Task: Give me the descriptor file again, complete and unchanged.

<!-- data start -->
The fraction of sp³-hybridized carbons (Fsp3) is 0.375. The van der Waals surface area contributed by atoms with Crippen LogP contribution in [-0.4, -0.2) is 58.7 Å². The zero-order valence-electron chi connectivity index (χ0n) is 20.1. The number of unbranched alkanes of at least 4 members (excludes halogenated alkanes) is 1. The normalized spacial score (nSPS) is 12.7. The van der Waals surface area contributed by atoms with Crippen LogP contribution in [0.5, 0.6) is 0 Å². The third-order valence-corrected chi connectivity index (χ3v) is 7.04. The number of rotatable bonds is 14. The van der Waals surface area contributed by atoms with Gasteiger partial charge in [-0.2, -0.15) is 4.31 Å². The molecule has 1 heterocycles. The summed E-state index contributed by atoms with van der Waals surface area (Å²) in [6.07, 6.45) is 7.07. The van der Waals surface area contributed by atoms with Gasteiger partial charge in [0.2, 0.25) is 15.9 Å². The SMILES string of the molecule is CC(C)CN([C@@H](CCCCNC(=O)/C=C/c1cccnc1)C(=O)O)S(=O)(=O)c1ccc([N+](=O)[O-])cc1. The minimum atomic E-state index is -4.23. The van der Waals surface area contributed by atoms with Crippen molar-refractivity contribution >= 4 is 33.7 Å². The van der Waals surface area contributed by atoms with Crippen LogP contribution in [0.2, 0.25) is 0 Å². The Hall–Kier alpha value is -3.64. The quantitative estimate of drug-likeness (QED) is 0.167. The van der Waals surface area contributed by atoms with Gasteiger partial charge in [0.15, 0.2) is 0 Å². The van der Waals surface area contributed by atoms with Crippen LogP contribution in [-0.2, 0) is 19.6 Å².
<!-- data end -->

The fraction of sp³-hybridized carbons (Fsp3) is 0.375. The van der Waals surface area contributed by atoms with Crippen LogP contribution in [-0.4, -0.2) is 58.7 Å². The zero-order valence-electron chi connectivity index (χ0n) is 20.1. The number of unbranched alkanes of at least 4 members (excludes halogenated alkanes) is 1. The normalized spacial score (nSPS) is 12.7. The van der Waals surface area contributed by atoms with Crippen LogP contribution in [0.5, 0.6) is 0 Å². The third-order valence-corrected chi connectivity index (χ3v) is 7.04. The number of rotatable bonds is 14. The van der Waals surface area contributed by atoms with Gasteiger partial charge in [-0.2, -0.15) is 4.31 Å². The molecule has 1 heterocycles. The summed E-state index contributed by atoms with van der Waals surface area (Å²) in [6.07, 6.45) is 7.07. The van der Waals surface area contributed by atoms with Gasteiger partial charge in [0.2, 0.25) is 15.9 Å². The SMILES string of the molecule is CC(C)CN([C@@H](CCCCNC(=O)/C=C/c1cccnc1)C(=O)O)S(=O)(=O)c1ccc([N+](=O)[O-])cc1. The minimum atomic E-state index is -4.23. The van der Waals surface area contributed by atoms with Crippen molar-refractivity contribution >= 4 is 33.7 Å². The van der Waals surface area contributed by atoms with Crippen LogP contribution in [0.2, 0.25) is 0 Å². The Hall–Kier alpha value is -3.64. The quantitative estimate of drug-likeness (QED) is 0.167. The van der Waals surface area contributed by atoms with Gasteiger partial charge in [0.15, 0.2) is 0 Å². The van der Waals surface area contributed by atoms with Crippen LogP contribution in [-0.2, 0) is 19.6 Å².